Tuesday, 17 September 2013

Monarchy, Democracy, Corporatism, Socialism, Tyranny

Its odd how nobody seems to see capitalism as democracy.
That is, Democracy as systemic product of corporate industrialism, (rather than the Greek enlightenment) and socialism as another product of democracy (disregarding 'national borders', we are talking primarily about ideas, not culture).
It is generally understood that capitalism had something to as we know it came with the industrial 
revolution, but its rarely understood how, coupled with Enlightenment utopianism,
it brought about democracy after the French revolution.
The masses yearned to be zoomed to the painterly Arcadian idylls of aristocracy
they got the slavery of advertisements instead.  
They received perpetual mayas of Arcadia via the democratised arts 
of advertising design-layout in newspapers and magazines.

All the mooted "Progress" in the last two hundred years has gone hand in 
glove with mass production.

Democracy arises from Monarchy, and Tyranny arises from Democracy.
Monarchy then arises from Tyranny, but it takes a great yawn of time.
We bemoan capitalism, but it is germaine with democracy.
Communists still talk of its decadence.  The early communists, circa 1848,
complacently confused the ancient regime with the new oligarchic
trade class.  They couldn't attack the latter as easily as the former.
The former were not slippery global nouveaus, they were the old landed

Upon Weber and Butterfield

Capitalism is an abused semantic.  For it is corporatism, not capitalism which should be the derided concept.  It can be traced back to Martin Luther (although this heresy is as old as man) and his vision of a Theocracy uber-alles.  His idea was to effectively combine the secular and the sacred realms -  monastic and mundane worlds.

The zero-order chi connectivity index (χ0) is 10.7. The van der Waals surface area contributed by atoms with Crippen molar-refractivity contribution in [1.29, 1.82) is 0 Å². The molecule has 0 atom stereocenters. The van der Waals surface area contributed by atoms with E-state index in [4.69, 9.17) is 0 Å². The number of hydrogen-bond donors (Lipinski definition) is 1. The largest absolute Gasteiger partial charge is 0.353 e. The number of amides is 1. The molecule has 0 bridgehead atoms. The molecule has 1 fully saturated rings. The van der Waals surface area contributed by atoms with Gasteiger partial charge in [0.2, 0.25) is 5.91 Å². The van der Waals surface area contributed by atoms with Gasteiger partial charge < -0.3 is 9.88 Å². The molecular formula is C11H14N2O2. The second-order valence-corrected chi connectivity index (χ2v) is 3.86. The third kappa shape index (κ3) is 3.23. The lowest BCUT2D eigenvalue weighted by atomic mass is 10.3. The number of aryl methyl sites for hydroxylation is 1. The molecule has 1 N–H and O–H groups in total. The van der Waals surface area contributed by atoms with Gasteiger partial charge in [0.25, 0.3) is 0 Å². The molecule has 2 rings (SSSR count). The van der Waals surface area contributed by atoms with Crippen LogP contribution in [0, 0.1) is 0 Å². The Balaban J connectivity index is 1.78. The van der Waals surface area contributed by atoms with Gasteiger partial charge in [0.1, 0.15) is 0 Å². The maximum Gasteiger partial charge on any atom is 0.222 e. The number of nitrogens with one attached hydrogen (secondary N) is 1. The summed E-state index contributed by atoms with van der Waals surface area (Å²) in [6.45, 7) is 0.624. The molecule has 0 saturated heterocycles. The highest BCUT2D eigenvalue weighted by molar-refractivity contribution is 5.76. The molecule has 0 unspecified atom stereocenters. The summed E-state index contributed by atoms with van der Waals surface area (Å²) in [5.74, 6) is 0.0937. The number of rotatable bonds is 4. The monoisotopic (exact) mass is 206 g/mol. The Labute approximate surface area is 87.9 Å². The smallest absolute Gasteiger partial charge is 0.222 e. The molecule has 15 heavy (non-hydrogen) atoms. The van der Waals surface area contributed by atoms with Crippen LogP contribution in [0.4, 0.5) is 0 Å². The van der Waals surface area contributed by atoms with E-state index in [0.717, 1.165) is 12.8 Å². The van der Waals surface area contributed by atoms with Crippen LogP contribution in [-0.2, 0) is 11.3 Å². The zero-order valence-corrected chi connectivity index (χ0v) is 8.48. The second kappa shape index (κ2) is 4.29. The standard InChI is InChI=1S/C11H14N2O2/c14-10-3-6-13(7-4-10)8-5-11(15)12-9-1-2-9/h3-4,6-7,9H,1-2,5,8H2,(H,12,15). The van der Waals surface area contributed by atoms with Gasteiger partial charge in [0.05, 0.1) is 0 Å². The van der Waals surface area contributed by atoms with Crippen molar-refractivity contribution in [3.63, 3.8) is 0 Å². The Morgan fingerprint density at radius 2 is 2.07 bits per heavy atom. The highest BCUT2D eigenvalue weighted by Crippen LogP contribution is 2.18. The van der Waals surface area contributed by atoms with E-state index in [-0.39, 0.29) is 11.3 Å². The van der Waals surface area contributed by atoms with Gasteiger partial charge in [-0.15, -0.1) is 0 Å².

That the mundane world outside of the monastery walls should apply the punctilious values of the holy ones and, the monks freed from their vows.  What followed after Luther married his nun, was that the outside world (almost all of northern Europe) was ultimately subjected to the values of the clock (regular prayers) and its implied industriousness.  
In this clash of worlds, free will was abandoned, as everybody was judged under the same august moral standards (e.g. the work ethic).  It was no longer a choice whether you wanted to be righteous, in extremis, the appellation of reprobate or elect was applied over all.

Democracy is slowly turning to tyranny.  It has already turned to tyranny,
if you look at the USA and almost every post-colonial state.  As soon as Europe
imploded its monarchies, the pattern of revolution, democracy and tyranny
(Spain, Germany, Austria, Italy) ensued.  Now we're all saddled firmly in the sin of usury.  

There is the pervasive idea that tyranny is now absolving itself in consumerist
utopias of capitalist democracy.
But this progressive idea of perfectability, this rejection of original sin,
means blaming nature instead and is only possible by exploiting men,
beasts and nature, ideally elsewhere, out of mind.






Latest headlines:  "Profit is not dirty elitism", says Cameron at the conservative party conference.
But corporatism, definitively, is.

Next week:  Spengler & how we'll never be happy.